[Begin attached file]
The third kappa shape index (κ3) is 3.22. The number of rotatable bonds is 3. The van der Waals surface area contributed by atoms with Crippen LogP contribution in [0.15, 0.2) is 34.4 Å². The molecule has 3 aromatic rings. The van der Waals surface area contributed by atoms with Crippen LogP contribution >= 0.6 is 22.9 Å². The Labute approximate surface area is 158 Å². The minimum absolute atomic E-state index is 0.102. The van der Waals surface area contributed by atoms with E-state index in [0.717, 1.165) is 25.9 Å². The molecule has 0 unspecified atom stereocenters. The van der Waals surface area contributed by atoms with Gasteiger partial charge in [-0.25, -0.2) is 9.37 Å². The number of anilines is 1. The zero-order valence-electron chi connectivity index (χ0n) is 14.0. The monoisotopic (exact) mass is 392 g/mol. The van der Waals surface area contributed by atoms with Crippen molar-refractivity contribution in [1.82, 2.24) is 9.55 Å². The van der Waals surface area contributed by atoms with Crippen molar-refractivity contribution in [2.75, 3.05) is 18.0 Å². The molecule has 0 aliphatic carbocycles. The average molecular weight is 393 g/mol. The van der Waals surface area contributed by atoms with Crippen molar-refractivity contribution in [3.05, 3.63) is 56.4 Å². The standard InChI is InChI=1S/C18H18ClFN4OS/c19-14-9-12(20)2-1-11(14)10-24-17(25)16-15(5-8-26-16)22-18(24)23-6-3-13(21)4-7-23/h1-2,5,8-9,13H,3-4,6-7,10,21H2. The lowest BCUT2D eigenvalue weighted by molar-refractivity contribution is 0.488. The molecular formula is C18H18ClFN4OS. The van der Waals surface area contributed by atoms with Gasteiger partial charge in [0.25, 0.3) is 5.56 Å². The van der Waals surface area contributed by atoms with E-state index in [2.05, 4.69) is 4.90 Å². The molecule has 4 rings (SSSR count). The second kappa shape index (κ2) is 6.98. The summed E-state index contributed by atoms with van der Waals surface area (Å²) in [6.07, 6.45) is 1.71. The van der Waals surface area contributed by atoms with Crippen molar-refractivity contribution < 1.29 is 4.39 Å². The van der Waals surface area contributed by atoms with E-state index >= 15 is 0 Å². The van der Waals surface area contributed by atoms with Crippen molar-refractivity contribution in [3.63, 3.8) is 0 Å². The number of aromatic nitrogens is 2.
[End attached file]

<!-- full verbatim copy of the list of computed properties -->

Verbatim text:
The third kappa shape index (κ3) is 3.22. The number of rotatable bonds is 3. The van der Waals surface area contributed by atoms with Crippen LogP contribution in [0.15, 0.2) is 34.4 Å². The molecule has 3 aromatic rings. The van der Waals surface area contributed by atoms with Crippen LogP contribution >= 0.6 is 22.9 Å². The Labute approximate surface area is 158 Å². The minimum absolute atomic E-state index is 0.102. The van der Waals surface area contributed by atoms with E-state index in [0.717, 1.165) is 25.9 Å². The molecule has 0 unspecified atom stereocenters. The van der Waals surface area contributed by atoms with Gasteiger partial charge in [-0.25, -0.2) is 9.37 Å². The number of anilines is 1. The zero-order valence-electron chi connectivity index (χ0n) is 14.0. The monoisotopic (exact) mass is 392 g/mol. The van der Waals surface area contributed by atoms with Crippen molar-refractivity contribution in [1.82, 2.24) is 9.55 Å². The van der Waals surface area contributed by atoms with Crippen molar-refractivity contribution in [2.75, 3.05) is 18.0 Å². The molecule has 0 aliphatic carbocycles. The average molecular weight is 393 g/mol. The van der Waals surface area contributed by atoms with Crippen molar-refractivity contribution in [3.05, 3.63) is 56.4 Å². The standard InChI is InChI=1S/C18H18ClFN4OS/c19-14-9-12(20)2-1-11(14)10-24-17(25)16-15(5-8-26-16)22-18(24)23-6-3-13(21)4-7-23/h1-2,5,8-9,13H,3-4,6-7,10,21H2. The lowest BCUT2D eigenvalue weighted by molar-refractivity contribution is 0.488. The molecular formula is C18H18ClFN4OS. The van der Waals surface area contributed by atoms with Gasteiger partial charge in [0.25, 0.3) is 5.56 Å². The van der Waals surface area contributed by atoms with E-state index in [2.05, 4.69) is 4.90 Å². The molecule has 4 rings (SSSR count). The second kappa shape index (κ2) is 6.98. The summed E-state index contributed by atoms with van der Waals surface area (Å²) in [6.07, 6.45) is 1.71. The van der Waals surface area contributed by atoms with Crippen molar-refractivity contribution < 1.29 is 4.39 Å². The van der Waals surface area contributed by atoms with E-state index >= 15 is 0 Å². The van der Waals surface area contributed by atoms with Crippen molar-refractivity contribution in [3.63, 3.8) is 0 Å². The number of aromatic nitrogens is 2.